Figure 4. Characterization of the 3DA-biosensor self-filtration in whole blood. (A) Photograph of the H-AHL structure soaked in whole blood or blood with Mb from 0 to 60 min. (B) Top: serum dyed with Mb is significantly and rapidly immersed into the hydrogel. Bottom: hydrogel is super-oleophobic under the water with the contact angle about 178°. (C) Time-resolved measurement of bare graphene sensor (blue line) and the biosensor with H-AHL (purple line) in whole blood represents that the nonspecific adsorption of non-target molecules is minimized with the existence of H-AHL structure. Image Credit: Wang, et al., 2022
The VDirac changed continuously to the negative direction of the x-axis as the cTnI concentration grew from 1 x 10-7 to 1 nM, comparable to the case of the device tested in pure buffer, with a maximum VDirac value of 0.051 V in serum (Figure 5A).
Figure 5. Biomarker detection of 3DA-biosensor in serum and whole blood. (A) Transfer characteristic curves measured when the biosensor is exposed to cTnI protein in serum ranging from 1 × 10−7 to 1 nM. (B) Normalized ΔVDirac/ΔVDirac,max as a function of different concentrations of cTnI in 1 × PBS (square) and serum (circle). Each test was repeated three times (data are represented as mean ± SD). (C) Transfer characteristic curves measured when the biosensor is exposed to cTnI protein in whole blood ranging from 1 × 10−7 to 1 nM. (D) Normalized ΔVDirac/ΔVDirac,max as a function of various cTnI concentrations in 1× PBS (square), serum (circle), and whole blood (triangle). Each test was repeated three times (data are represented as mean ± SD). (E) Real-time monitoring of cTnI in whole blood using 3DA-biosensor with 1.4 and 2 mm H-AHL structure. Inset is normalized ΔIds/ΔIds,max as a function of different cTnI concentrations in whole blood. Image Credit: Wang, et al., 2022
The hospital provided the patient’s samples, and the concentration of the target biomarker was determined in advance using medical diagnostic equipment (Figure 6A).
Figure 6. 3DA-biosensor analysis of patient samples for AMI detection. (A) Photograph of extraction of patient samples. (B) I response obtained by 3DA-biosensor in the presence of healthy and patient samples. I response of positive samples is greater than 0. (C) Signal outputs in real time for sample detection are compared with calibration baseline to define the positive or negative. (D) 3DA-biosensor results for the presence of healthy (<0.012 ng/mL) and AMI patient samples, as defined by I response greater than 0. Image Credit: Wang, et al., 2022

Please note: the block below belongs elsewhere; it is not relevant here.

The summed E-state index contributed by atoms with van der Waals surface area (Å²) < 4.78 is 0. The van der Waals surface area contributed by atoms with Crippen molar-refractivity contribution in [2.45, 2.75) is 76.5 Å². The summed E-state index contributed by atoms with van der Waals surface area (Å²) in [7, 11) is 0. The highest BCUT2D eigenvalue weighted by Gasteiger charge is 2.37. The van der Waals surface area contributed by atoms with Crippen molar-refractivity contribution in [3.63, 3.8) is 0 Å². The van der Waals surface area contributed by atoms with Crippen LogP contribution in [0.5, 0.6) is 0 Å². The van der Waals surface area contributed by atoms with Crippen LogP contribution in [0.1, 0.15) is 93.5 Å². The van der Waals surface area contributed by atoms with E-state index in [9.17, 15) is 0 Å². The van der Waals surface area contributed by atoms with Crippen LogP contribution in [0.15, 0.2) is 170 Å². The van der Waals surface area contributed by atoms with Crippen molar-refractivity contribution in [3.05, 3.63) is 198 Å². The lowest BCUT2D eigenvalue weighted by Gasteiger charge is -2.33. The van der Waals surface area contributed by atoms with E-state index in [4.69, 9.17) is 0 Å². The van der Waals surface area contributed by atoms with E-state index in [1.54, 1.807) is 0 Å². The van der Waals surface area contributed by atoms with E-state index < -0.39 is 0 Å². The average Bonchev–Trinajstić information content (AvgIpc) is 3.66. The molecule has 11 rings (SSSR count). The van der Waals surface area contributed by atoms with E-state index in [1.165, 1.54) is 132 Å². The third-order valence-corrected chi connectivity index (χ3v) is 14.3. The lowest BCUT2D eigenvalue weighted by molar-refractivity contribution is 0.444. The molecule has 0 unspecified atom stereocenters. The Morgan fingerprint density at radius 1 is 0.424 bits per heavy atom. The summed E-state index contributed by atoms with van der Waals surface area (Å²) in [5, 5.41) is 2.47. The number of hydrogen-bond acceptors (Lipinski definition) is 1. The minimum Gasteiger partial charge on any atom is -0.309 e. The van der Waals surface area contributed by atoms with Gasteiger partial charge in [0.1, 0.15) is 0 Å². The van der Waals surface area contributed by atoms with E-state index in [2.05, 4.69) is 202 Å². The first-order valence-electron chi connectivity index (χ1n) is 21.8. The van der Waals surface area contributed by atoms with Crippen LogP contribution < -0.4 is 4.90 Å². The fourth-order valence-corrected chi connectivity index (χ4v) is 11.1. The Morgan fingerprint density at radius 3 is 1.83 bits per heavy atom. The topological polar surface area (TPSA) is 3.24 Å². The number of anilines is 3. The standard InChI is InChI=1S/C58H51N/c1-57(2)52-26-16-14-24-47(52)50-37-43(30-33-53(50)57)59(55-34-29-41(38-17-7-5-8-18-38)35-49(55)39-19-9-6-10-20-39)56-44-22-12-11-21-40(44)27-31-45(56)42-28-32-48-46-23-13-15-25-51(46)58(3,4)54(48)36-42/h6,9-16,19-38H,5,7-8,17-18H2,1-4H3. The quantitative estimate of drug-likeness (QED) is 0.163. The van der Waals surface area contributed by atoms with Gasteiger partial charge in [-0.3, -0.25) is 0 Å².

Table 1 shows a comparison of the 3DA-biosensor with earlier approaches.
Table 1. Comparison of the 3DA-biosensor with existing biosensors for cTnI detection. Source: Wang, et al., 2022
||Singal et al.53
||Periyakaruppan et al.54
||Kong et al.55
||Singal et al.56
||Sandil et al.57
||Liu et al.58
||Villalonga et al.45
||graphene/hydrogel-aptamer hybrid layer
||serum, whole blood, patient samples
This research highlights the ultra-sensitive and quick detection of AMI in patient samples utilizing a self-assembled 3DA-biosensor. The findings enable assessments of a wide range of AMI biomarkers in whole blood, overcoming basic problems faced by almost all graphene-based sensors, such as sensitivity limitations and interference from non-target molecules.
The H-AHL structure increases the density of aptamers per projected area while also empowering the GFET’s self-filtration capabilities, allowing for high-gain and ultra-sensitive detection of cTnI in whole blood at concentrations ranging from 1 x 10-7 to 1 nM with a KD of 3.20 x 10-4 nM. Without any preprocessing, the 3DA-biosensor can determine the positive or negative for samples with an accuracy rate of more than 94%.
Researchers believe that, with further development, the 3DA-biosensor could be a very interesting approach to personalized health monitoring in people’s daily lives; it will also have a lot of applications in conjunction with artificial intelligence and big data processing.
Wang, Z., Hao, Z., Yang, C., Wang, H., Huang, C., Zhao, X. and Pan, Y. (2022) Ultra-sensitive and rapid screening of acute myocardial infarction using 3D-affinity graphene biosensor. Cell Reports Physical Science, p.100855. Available Online: https://www.sciencedirect.com/science/article/pii/S2666386422001291.